[00:40:34] I don’t think that the same person can do both, if that makes sense.
No, I completely hear you in terms of the level of expertise that must be required. So let’s bring it back to ancient Greece as we move towards the end. Just before we finish up, I’d love to hear about some of the particular bodies or cases that you have looked at in your career.
[00:40:53] Can you tell us about some of the most interesting cases that you’ve come across?
Dr Debby Sneed
Definitely. The one that I love. You know, I [00:41:00] don’t have answers for a lot of these figures that I’d bring up. I’m still struggling with exactly how to situate them. But one of my favourites is the speaker. We don’t have his name, but he’s a speaker and a law court speech by the orator Lysius. Lysius is a very well-known logographer, I guess, from the fourth century BCE, he wrote speeches for people.
[00:41:20] He was a metic, so he was a sort of a resident of Athens, but not a citizen. And, so he wrote speeches for other people. And in one of them, it is for a man who has been accused of welfare fraud, essentially. So Athens had a pension system for people with disabilities. And what’s interesting about this pension system is that it wasn’t just for people with disabilities.
[00:41:44] It was for people who were so disabled that they couldn’t work, which does a couple of things. First of all, it presumes that there are people with disabilities who could work, right? Who could. Perform and, you know, perform within the sort of labour market bringing enough money.
[00:42:00] And so we have this guy who has been accused of receiving it fraudulently. And so this speech is his defense and what’s interesting is that he’s disabled. He talks about how he walks with two crutches. And so the argument isn’t that he’s not disabled, it’s that he’s lying about his financial need. And so, you just get this really great characterization of somebody, sort of in his own words, quote unquote, it was written by Lysias, right.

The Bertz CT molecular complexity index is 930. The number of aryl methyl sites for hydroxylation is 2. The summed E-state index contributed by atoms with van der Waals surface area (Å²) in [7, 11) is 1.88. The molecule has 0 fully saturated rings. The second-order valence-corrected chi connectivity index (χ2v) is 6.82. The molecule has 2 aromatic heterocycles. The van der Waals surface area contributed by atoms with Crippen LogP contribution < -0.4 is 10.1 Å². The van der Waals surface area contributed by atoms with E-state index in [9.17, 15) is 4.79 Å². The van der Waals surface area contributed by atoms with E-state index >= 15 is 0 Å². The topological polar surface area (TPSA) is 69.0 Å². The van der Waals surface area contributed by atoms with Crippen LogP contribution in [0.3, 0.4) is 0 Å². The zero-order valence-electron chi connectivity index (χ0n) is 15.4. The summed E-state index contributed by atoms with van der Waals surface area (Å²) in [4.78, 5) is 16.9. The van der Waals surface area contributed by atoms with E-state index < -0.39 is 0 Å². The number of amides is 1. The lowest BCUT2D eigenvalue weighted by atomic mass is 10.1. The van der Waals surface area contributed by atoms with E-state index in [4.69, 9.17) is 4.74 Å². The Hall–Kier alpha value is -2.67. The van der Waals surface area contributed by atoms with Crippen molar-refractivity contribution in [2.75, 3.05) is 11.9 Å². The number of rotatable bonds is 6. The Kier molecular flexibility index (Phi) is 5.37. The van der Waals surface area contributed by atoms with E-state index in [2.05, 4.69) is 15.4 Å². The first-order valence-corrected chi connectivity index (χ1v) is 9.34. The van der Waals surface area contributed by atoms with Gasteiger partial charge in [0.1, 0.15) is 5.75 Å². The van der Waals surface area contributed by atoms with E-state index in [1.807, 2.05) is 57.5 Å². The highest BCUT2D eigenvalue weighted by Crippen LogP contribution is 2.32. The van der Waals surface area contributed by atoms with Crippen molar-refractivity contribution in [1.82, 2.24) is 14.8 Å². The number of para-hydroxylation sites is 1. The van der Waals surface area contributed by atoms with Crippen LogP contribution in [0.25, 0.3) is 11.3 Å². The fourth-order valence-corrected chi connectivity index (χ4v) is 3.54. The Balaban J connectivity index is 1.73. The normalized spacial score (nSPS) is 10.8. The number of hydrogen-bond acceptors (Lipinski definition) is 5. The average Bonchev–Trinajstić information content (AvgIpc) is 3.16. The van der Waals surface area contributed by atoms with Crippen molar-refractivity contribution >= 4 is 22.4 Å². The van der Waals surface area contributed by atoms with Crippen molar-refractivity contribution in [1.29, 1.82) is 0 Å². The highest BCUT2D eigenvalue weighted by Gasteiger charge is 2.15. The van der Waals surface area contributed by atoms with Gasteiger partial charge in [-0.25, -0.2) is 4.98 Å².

[00:42:26] So it’s kind of hard to say whose words we have here. And there are a lot of open questions about this speech. But you get this great characterization of somebody who is disabled and we get a great understanding of what disability might have meant. He talks about how, you know, yes, he owns a shop.
[00:42:43] So he doesn’t tell us what kind of business this shop is, which is one of the big questions, right? It seems a little shady that he’s not telling us what his business is. But he says, you know, but it’s not enough money to bring anyone in. He says, I don’t have a slave to help me with my work. I don’t have children who can care for me in my old age.
[00:42:59] And I’m just getting older. So my disabilities are compounding. And he talks about all of this. He talks about how, you know, he has to borrow other people’s horses to get around. So when his distances are too great for his crutches to take him there, you know, he has to take a sort of equine transport in order to do it.
[00:43:16] Um, so it’s just this really great speech. And I think that it is Lysias 24, if anyone wants to read it. It’s such a great way to start thinking about this topic of disability in ancient Greece, because this is probably the closest that we get hearing the words of somebody who identifies as disabled.